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Benefits

Building Science

Additional Applications

Benefits – Residential and Commercial

Sprayfoam allows for lower construction costs, it meets and generally exceeds today’s building code requirements, and provides your customers with the benefits of spray foam.

Likely Lower Construction Costs

Spray foam acts as both insulation and an air barrier that seals the building envelope, reducing the need for additional air sealant materials. You can also reduce your framing costs due to the higher R-values of Spray foam over fiberglass. Also, some jurisdictions require air tightness tests to prove compliance. A spray foam building assembly can be tested before the drywall is applied, which could save you time and avoid costly repairs if defects are found.

Meet or Exceed Building Code Requirements

States and localities continue to adopt codes that encourage or mandate increased energy efficiency. Spray foam insulation can help you meet or exceed the 2015 IECC energy codes.

Performance vs. Prescriptive R-values Let us show you how to correctly design the HVAC system with a spray foam envelope and save you and your customers money while providing a better product!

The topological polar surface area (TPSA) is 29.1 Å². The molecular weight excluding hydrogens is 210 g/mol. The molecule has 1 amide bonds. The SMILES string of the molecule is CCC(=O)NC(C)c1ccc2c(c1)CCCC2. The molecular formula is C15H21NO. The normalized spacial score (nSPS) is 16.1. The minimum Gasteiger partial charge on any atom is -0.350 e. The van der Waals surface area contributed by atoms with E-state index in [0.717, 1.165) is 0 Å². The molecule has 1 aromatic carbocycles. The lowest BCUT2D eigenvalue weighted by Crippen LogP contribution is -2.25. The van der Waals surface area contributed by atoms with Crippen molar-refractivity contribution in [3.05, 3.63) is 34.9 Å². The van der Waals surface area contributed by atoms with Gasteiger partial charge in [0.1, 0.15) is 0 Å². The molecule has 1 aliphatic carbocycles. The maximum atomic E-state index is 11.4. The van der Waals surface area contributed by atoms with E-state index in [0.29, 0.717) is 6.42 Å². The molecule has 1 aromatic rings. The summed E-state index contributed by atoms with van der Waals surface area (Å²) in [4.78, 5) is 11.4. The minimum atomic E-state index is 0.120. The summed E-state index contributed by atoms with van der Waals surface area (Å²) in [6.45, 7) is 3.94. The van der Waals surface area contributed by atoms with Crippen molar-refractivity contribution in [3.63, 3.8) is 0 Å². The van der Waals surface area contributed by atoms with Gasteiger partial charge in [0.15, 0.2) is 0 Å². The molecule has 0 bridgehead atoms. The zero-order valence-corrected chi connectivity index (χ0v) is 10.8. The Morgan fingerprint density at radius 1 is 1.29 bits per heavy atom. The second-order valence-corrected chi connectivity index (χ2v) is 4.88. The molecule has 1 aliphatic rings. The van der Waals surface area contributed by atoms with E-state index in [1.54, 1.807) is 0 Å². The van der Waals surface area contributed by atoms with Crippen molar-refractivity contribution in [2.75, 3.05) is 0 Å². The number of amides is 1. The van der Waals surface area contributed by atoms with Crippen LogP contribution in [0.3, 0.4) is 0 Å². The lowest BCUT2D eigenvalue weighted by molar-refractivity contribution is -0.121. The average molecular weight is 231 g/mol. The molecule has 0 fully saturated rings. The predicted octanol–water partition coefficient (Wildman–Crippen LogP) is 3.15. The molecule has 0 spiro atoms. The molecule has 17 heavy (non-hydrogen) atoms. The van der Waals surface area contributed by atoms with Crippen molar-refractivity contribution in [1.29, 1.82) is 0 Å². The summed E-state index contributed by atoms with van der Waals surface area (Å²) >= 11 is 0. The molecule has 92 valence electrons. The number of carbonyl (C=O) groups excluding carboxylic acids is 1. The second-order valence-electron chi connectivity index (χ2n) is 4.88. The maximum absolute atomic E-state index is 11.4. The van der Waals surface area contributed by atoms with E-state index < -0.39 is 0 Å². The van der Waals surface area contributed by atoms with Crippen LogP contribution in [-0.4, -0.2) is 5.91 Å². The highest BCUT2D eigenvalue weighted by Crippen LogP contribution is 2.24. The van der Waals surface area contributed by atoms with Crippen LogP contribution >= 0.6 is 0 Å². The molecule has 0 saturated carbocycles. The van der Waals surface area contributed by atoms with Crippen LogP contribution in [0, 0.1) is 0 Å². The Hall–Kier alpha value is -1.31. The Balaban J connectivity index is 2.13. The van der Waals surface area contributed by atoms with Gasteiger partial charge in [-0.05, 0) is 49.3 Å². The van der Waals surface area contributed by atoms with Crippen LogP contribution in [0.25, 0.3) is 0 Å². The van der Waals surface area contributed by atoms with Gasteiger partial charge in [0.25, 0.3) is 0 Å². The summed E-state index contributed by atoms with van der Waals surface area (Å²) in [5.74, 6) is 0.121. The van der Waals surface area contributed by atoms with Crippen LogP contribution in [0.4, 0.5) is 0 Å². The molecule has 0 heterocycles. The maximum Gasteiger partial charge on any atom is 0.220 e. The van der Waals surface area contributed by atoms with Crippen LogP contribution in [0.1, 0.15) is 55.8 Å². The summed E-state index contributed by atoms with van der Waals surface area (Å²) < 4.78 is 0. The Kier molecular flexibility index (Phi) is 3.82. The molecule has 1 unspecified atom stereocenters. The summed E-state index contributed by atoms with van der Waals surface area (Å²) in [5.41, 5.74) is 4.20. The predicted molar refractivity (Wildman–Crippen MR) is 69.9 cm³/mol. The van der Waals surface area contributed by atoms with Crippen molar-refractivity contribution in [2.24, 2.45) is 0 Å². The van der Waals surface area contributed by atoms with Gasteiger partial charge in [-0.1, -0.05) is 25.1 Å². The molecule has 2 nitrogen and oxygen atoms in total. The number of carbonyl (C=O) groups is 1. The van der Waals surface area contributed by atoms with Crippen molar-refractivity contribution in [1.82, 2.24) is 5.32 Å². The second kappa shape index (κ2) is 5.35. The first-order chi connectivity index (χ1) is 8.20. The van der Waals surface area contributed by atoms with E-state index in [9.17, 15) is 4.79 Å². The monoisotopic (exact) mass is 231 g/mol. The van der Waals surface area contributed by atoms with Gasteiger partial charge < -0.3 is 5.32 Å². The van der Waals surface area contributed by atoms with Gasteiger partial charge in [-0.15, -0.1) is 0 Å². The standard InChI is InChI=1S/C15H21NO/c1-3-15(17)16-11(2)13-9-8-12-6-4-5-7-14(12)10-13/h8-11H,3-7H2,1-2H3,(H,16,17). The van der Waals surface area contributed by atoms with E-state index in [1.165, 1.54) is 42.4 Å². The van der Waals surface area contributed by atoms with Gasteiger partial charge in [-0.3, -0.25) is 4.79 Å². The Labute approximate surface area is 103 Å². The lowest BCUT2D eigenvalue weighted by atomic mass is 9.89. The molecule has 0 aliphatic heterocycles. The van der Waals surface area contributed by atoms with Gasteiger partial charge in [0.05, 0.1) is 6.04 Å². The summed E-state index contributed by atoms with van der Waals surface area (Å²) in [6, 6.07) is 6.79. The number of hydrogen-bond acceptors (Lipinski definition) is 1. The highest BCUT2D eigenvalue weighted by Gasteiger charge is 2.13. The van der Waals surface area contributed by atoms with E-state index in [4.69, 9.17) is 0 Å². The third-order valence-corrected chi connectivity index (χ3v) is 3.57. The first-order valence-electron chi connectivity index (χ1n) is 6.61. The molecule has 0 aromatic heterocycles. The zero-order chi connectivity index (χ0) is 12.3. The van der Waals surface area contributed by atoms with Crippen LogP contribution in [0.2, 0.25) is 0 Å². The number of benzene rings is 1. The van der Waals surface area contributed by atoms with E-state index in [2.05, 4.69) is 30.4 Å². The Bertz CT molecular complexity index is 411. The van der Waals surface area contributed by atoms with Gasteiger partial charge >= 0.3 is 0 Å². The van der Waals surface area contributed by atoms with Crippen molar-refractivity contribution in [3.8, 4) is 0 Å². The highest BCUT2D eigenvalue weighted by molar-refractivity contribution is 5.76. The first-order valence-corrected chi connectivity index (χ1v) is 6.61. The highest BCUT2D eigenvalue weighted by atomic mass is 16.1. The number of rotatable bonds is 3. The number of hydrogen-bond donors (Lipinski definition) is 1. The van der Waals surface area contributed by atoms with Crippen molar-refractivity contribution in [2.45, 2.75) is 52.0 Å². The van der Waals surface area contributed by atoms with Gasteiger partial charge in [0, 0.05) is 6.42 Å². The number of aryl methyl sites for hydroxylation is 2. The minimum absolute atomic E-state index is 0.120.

Provide Your Customers with the Benefits of Spray Foam

Whether it’s a home or office building, strip mall or corner store, building managers and owners are concerned about building performance and energy efficiency. Spray foam can help you provide long-term value to your customer. With spray foam, your customers can enjoy the benefits of spray foam insulation including energy efficiency, increased structural integrity, pest resistance, leak-resistance and draft-free homes or buildings. Spray foam is an excellent way that you can provide energy reductions to your customers.

Building Science

Ducts in Conditioned Space